reveal clues to the origin and evolution of the solar system. When Deep Space 1 approached comet Borrelly in September 2001, the spacecraft used its two advanced science instruments, originally designed for testing during the primary mission, to collect important data on the comet's environment and its icy, rocky nucleus. It also used sensors that were included on the flight to diagnose the ion-propulsion system. Deep Space 1 took black-and-white pictures, used infrared Comets were formed when the solar system spectra to analyze the comet’s surface, measured and formed, so scientists expect that studying them may identified gases coming from the comet, and measured the interaction of solar wind with the comet.

Technologies flight-tested on Deep Space 1
q Ion propulsion system q Solar concentrator arrays producing more power for lower cost q Autonomous navigation to allow the spacecraft to navigate without help from Earth q Autonomous “remote agent” flight software with artificial intelligence for onboard decisions q Beacon monitor to summarize spacecraft health and then signal whether detailed communications are urgent or not, for efficient use of groundbased antennas q Miniature integrated camera and spectrometer for scientific observations q Plasma experiment using a small package of instruments for studying charged particles in space q Small deep-space transponder for communications q Ka-band (microwave) solid-state power amplifier for enabling communications use of low power and a small onboard antenna q Low-power electronics q Multifunctional structure combining electronic and thermal-control features into load-bearing structural panels q Power actuation and switching module for smaller, more-efficient electronics 2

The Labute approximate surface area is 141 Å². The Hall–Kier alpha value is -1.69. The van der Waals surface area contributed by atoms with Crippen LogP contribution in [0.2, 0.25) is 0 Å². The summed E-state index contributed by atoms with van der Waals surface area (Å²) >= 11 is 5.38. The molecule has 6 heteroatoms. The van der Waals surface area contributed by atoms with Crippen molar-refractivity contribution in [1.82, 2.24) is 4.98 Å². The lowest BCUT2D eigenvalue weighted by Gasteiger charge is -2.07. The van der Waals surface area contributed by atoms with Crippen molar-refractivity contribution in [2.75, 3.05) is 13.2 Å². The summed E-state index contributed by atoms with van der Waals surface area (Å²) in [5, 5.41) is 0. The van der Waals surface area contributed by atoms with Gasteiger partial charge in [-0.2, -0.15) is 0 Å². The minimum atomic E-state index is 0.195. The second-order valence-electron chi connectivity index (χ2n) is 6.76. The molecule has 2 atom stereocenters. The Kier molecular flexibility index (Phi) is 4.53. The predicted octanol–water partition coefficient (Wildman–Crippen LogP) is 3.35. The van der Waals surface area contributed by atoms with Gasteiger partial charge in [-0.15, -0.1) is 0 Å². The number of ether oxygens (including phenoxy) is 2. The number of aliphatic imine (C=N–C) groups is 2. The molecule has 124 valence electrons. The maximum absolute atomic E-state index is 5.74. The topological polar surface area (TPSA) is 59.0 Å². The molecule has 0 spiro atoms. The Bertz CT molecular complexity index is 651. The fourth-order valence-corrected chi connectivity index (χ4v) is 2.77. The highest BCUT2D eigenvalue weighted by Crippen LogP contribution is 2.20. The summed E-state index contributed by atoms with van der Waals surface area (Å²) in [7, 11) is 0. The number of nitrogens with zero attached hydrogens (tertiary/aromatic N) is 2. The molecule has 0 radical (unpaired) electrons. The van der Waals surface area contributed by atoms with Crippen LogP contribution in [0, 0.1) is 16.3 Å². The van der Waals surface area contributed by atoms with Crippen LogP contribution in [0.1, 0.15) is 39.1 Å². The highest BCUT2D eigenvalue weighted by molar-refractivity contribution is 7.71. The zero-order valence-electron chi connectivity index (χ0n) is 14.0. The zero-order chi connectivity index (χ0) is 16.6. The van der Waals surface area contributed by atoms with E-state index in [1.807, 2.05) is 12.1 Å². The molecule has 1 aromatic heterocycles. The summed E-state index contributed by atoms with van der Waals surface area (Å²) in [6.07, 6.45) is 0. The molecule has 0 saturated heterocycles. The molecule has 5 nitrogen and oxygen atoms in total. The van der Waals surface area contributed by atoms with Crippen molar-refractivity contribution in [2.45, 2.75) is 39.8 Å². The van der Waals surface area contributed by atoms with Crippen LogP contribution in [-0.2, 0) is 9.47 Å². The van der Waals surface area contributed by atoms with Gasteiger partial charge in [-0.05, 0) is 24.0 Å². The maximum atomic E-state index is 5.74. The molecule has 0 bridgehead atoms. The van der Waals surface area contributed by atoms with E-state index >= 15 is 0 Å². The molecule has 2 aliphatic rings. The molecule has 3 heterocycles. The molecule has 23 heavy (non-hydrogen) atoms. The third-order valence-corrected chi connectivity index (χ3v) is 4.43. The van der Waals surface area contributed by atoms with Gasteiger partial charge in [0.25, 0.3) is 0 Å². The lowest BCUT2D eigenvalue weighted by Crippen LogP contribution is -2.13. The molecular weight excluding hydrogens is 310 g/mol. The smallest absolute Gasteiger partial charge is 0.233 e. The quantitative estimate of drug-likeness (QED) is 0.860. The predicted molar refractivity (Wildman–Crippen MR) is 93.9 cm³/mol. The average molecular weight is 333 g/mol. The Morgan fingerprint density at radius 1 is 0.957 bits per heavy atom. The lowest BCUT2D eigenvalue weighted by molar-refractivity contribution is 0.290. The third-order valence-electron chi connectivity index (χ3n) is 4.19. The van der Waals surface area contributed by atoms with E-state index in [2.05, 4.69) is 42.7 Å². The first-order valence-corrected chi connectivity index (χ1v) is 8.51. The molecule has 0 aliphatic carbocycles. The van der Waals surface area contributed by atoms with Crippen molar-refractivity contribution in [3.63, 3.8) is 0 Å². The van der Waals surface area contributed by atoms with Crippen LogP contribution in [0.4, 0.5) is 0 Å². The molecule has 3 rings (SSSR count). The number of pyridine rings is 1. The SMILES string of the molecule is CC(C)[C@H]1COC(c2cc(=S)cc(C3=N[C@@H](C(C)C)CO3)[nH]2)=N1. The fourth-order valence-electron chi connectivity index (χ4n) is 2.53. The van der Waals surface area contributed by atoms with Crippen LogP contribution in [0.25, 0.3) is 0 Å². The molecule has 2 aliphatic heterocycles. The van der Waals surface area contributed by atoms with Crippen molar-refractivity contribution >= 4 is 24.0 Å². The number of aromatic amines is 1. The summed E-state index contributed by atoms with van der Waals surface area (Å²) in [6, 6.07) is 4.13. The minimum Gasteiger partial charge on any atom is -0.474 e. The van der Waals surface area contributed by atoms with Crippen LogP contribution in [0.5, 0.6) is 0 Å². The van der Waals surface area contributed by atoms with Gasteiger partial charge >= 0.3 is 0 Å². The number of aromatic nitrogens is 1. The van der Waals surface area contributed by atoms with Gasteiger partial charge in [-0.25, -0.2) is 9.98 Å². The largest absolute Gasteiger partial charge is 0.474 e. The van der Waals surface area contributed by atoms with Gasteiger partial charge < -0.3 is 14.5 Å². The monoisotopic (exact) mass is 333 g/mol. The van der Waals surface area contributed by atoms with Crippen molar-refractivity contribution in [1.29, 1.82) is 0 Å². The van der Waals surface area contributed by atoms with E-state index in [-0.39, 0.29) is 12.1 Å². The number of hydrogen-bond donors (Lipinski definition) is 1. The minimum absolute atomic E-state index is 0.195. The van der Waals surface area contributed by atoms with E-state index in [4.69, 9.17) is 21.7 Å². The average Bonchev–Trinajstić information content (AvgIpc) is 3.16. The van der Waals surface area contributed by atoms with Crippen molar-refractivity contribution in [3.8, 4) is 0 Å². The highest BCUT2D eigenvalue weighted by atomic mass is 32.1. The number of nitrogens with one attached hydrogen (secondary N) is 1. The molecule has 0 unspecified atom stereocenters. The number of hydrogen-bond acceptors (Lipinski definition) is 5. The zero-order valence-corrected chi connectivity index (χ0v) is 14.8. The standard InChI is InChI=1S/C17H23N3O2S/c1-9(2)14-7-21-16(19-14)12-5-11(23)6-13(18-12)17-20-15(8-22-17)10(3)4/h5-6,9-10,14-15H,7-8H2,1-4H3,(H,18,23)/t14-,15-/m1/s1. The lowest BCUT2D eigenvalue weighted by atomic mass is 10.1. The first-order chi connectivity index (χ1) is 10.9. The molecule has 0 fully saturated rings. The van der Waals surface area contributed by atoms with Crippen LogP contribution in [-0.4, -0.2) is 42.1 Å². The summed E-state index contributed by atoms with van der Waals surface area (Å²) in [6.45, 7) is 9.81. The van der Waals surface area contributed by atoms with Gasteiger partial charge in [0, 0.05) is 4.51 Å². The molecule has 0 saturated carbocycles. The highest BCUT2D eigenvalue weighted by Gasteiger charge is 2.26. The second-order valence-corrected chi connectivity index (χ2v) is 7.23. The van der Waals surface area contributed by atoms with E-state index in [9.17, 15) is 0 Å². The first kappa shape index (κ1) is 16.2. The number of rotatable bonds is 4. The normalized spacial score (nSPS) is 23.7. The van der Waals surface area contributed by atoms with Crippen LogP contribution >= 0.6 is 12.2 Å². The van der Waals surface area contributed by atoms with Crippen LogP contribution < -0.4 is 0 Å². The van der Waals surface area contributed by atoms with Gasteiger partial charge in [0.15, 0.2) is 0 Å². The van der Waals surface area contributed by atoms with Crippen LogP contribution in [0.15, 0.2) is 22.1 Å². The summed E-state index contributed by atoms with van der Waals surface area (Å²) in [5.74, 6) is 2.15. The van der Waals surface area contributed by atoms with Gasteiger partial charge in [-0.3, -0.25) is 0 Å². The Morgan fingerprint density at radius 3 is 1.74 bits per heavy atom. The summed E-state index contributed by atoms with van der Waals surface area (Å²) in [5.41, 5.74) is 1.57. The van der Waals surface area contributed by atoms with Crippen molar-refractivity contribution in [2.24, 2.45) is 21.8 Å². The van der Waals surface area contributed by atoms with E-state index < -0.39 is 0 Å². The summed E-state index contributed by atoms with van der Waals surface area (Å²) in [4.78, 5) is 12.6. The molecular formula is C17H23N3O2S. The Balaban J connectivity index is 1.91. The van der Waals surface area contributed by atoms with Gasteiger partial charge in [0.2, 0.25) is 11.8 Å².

The comet encounter presented many challenges for Deep Space 1. The comet’s coma, a cloud of gas and dust being shed from the nucleus, made the nucleus difficult to find. However, Deep Space 1 was able to snap the best close-up pictures so far of a comet. At the time of the encounter, the spacecraft had been in space for three times its planned mission life. The craft was rapidly running out of the conventional propellant used for turning and for holding steady. Although its recovery following the loss of the star tracker restored most of the spacecraft’s capabilities, accurate pointing during the comet encounter was difficult. For these and other reasons, the encounter was very risky. But given that Deep Space 1 had already completed a very successful mission and considering the scientific value of studying comets, NASA considered this a worthwhile risk. Since launch, Deep Space 1 has been in orbit around the Sun. By the time of the comet encounter it had circled the Sun twice. Deep Space 1 began as part of NASA’s New Millennium Program, started in 1994. The Jet Propulsion Laboratory manages the program for NASA’s Office of Space Science, Washington, D.C. Dr. Marc Rayman is the project manager. Spectrum Astro Inc. of Gilbert, Ariz., was the industrial partner for spacecraft development before launch. JPL is managed for NASA by the California Institute of Technology in Pasadena. Further information is available online at Deep Space 1’s home page, http://nmp.jpl.nasa.gov/ds1 . 10-01 MJH